This article was originally published in The Notebook. In August 2020, The Notebook became Chalkbeat Philadelphia.
The Notebook has a content-sharing agreement with Education Week, where this piece originally appeared. The report is a scathing critique of for-profit colleges, pointing out, for instance, that some spend more on recruiting than on instruction and that many students leave with high debt and no degrees.
By Caralee Adams on July 30, 2012 11:32 AM
After a two-year investigation of for-profit colleges, a Senate committee released a report Sunday critical of the sector’s practices, described as often putting business concerns above students’ interests.
The 800-page report, For Profit Higher Education: The Failure to Safeguard the Federal Investment and Ensure Student Success, compiled by the Senate Committee on Health, Education, Labor, and Pensions, looked at 30 for-profit higher education companies.
The report said that in theory for-profit colleges should be well-equipped to meet the needs of nontraditional students with the convenient locations, online classes, and flexible class schedules. Yet these schools enroll students with modest financial resources who must pay high tuition and take out significant student loan debt. Too often, students quit and are left with loans to repay, though not the degree or certificate needed to get a higher-paying job.
The report said that many for-profit colleges fail to make the necessary investments in student support services to help students succeed. For instance, in 2010, the for-profit colleges examined employed 35,202 recruiters compared with 3,512 career services staff and 12,452 support services staff. Colleges spent 23 percent of their revenue on marketing and recruiting and 17 percent on instruction.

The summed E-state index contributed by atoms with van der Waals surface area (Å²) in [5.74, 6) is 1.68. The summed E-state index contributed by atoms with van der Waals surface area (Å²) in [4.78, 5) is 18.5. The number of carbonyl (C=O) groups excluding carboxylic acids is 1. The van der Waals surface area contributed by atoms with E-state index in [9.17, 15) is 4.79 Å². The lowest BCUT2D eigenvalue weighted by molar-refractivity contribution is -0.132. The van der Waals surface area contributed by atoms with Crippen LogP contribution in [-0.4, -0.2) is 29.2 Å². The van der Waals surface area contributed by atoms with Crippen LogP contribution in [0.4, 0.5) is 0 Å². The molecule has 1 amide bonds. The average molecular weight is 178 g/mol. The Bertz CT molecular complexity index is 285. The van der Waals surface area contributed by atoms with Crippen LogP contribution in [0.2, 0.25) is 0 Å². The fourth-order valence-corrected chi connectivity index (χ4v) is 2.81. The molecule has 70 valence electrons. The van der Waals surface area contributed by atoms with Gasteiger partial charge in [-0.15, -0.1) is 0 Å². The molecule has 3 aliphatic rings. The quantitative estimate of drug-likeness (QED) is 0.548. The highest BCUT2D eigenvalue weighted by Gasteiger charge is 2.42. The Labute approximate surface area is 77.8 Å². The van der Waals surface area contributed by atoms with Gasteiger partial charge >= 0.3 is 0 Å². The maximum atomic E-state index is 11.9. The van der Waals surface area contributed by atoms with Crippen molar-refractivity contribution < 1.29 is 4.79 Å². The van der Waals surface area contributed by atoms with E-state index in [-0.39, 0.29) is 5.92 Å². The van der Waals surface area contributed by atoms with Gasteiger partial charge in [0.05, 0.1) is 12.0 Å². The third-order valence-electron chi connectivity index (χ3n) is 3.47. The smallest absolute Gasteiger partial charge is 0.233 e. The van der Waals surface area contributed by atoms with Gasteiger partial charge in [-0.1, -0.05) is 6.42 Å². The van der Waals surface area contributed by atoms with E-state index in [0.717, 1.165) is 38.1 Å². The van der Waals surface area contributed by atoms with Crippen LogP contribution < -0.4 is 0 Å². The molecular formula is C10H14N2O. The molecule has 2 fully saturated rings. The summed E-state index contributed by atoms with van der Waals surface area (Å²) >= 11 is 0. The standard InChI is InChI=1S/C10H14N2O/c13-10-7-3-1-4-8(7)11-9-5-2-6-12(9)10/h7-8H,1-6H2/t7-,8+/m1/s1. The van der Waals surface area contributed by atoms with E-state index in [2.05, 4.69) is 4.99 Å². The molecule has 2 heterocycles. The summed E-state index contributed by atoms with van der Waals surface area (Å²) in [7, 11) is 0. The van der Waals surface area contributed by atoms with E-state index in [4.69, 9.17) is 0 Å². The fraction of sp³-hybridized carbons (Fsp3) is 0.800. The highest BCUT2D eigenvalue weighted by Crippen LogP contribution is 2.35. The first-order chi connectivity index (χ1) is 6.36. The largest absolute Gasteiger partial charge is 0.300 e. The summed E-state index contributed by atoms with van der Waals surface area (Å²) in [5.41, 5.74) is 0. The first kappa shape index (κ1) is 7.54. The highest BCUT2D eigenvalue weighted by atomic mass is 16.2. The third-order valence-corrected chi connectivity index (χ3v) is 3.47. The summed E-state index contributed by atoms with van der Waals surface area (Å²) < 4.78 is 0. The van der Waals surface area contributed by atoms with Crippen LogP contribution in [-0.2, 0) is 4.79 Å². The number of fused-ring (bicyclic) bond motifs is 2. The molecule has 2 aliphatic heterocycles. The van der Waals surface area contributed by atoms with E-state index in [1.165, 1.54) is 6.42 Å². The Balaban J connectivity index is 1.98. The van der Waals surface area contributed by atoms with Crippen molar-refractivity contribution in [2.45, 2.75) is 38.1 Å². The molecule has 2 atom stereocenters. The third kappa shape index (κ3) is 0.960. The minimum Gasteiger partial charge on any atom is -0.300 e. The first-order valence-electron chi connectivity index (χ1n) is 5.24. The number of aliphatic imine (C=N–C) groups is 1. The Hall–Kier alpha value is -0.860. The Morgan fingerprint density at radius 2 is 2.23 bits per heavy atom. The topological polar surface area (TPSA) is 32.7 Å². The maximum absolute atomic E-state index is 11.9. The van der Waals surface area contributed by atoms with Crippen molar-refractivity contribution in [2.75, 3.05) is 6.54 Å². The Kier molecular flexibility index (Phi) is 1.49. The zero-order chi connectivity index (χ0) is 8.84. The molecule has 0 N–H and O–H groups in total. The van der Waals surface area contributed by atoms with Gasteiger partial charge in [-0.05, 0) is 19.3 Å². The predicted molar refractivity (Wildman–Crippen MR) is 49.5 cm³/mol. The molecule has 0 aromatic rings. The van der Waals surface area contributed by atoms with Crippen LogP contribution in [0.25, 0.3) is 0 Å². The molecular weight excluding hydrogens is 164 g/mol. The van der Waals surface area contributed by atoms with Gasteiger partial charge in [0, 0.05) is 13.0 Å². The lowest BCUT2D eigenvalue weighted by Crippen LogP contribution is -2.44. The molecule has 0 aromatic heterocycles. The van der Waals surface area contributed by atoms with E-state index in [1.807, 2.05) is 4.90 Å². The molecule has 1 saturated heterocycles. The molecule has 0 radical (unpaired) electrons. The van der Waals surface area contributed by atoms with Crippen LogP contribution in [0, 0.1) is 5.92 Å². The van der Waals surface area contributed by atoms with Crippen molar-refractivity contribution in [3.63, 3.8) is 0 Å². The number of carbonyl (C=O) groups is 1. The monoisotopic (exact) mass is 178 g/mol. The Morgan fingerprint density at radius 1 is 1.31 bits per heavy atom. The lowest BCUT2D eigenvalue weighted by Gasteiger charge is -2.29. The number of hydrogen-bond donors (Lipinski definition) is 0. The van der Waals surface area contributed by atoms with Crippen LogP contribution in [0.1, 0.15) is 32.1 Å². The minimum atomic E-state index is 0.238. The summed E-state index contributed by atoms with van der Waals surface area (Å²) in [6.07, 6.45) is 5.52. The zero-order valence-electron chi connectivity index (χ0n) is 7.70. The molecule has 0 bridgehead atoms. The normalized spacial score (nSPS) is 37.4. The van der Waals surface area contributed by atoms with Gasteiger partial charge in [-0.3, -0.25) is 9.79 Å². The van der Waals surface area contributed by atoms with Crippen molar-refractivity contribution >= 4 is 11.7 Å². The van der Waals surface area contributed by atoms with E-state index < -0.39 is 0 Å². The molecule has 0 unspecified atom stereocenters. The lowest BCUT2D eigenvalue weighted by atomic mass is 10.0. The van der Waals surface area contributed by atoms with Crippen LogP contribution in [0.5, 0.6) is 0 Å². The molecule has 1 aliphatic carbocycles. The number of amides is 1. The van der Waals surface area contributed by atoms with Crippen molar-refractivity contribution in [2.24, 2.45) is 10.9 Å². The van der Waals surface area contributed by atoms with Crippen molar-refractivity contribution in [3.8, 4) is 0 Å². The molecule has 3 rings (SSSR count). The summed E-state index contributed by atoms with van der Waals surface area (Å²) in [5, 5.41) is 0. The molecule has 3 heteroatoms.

The Senate committee concluded that Congress failed to counterbalance investor demands for increased financial returns with requirements that hold companies accountable to taxpayers for providing quality education, support, and outcomes. Federal law and regulations currently do not align the incentives of for-profit colleges so that the colleges succeed financially when students succeed, the report said.
The Association of Private Sector Colleges and Universities, which represents the for-profit sector, issued a statement in response to the Senate Committee’s report. "Unfortunately, Senator Harkin’s report continues in the tradition of ideology overriding reality," according to the statement by Steve Gunderson, president and chief executive officer of the association. "The report twists the facts to fit a narrative, proving that this is nothing more than continued political attacks on private sector colleges and universities."